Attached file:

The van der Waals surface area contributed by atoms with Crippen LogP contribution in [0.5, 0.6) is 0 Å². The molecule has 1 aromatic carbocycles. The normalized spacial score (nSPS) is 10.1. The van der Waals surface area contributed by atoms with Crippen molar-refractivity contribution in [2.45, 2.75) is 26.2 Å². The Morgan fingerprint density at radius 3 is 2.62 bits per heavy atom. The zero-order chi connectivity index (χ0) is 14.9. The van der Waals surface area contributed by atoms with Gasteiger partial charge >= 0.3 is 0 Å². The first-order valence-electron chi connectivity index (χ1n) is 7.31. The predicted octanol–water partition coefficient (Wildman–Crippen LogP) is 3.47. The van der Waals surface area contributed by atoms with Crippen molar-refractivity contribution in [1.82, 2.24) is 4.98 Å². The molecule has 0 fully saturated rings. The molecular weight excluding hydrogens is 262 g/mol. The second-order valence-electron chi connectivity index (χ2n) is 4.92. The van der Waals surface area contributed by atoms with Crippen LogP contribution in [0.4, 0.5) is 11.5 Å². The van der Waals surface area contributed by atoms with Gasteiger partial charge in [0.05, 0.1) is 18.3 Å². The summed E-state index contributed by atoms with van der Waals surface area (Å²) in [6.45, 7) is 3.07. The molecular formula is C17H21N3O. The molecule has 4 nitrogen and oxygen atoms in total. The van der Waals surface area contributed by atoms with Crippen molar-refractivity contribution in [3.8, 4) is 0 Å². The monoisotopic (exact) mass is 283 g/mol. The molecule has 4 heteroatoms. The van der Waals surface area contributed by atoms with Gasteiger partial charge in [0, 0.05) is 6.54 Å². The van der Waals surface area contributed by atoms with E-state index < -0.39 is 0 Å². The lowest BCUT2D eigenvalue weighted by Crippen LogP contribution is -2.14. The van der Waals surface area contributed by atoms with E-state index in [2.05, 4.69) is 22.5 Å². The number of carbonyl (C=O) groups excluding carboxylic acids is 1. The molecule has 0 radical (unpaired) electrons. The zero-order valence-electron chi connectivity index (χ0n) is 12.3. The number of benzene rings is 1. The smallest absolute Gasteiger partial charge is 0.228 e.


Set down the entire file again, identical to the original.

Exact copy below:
The van der Waals surface area contributed by atoms with Crippen LogP contribution in [0.5, 0.6) is 0 Å². The molecule has 1 aromatic carbocycles. The normalized spacial score (nSPS) is 10.1. The van der Waals surface area contributed by atoms with Crippen molar-refractivity contribution in [2.45, 2.75) is 26.2 Å². The Morgan fingerprint density at radius 3 is 2.62 bits per heavy atom. The zero-order chi connectivity index (χ0) is 14.9. The van der Waals surface area contributed by atoms with Gasteiger partial charge >= 0.3 is 0 Å². The first-order valence-electron chi connectivity index (χ1n) is 7.31. The predicted octanol–water partition coefficient (Wildman–Crippen LogP) is 3.47. The van der Waals surface area contributed by atoms with Crippen molar-refractivity contribution in [1.82, 2.24) is 4.98 Å². The molecule has 0 fully saturated rings. The molecular weight excluding hydrogens is 262 g/mol. The second-order valence-electron chi connectivity index (χ2n) is 4.92. The van der Waals surface area contributed by atoms with Crippen LogP contribution in [0.4, 0.5) is 11.5 Å². The van der Waals surface area contributed by atoms with Gasteiger partial charge in [0.05, 0.1) is 18.3 Å². The summed E-state index contributed by atoms with van der Waals surface area (Å²) in [6.45, 7) is 3.07. The molecular formula is C17H21N3O. The molecule has 4 nitrogen and oxygen atoms in total. The van der Waals surface area contributed by atoms with Crippen molar-refractivity contribution in [3.8, 4) is 0 Å². The monoisotopic (exact) mass is 283 g/mol. The molecule has 4 heteroatoms. The van der Waals surface area contributed by atoms with Gasteiger partial charge in [0, 0.05) is 6.54 Å². The van der Waals surface area contributed by atoms with E-state index < -0.39 is 0 Å². The lowest BCUT2D eigenvalue weighted by Crippen LogP contribution is -2.14. The van der Waals surface area contributed by atoms with E-state index in [2.05, 4.69) is 22.5 Å². The number of carbonyl (C=O) groups excluding carboxylic acids is 1. The molecule has 0 radical (unpaired) electrons. The zero-order valence-electron chi connectivity index (χ0n) is 12.3. The number of benzene rings is 1. The smallest absolute Gasteiger partial charge is 0.228 e.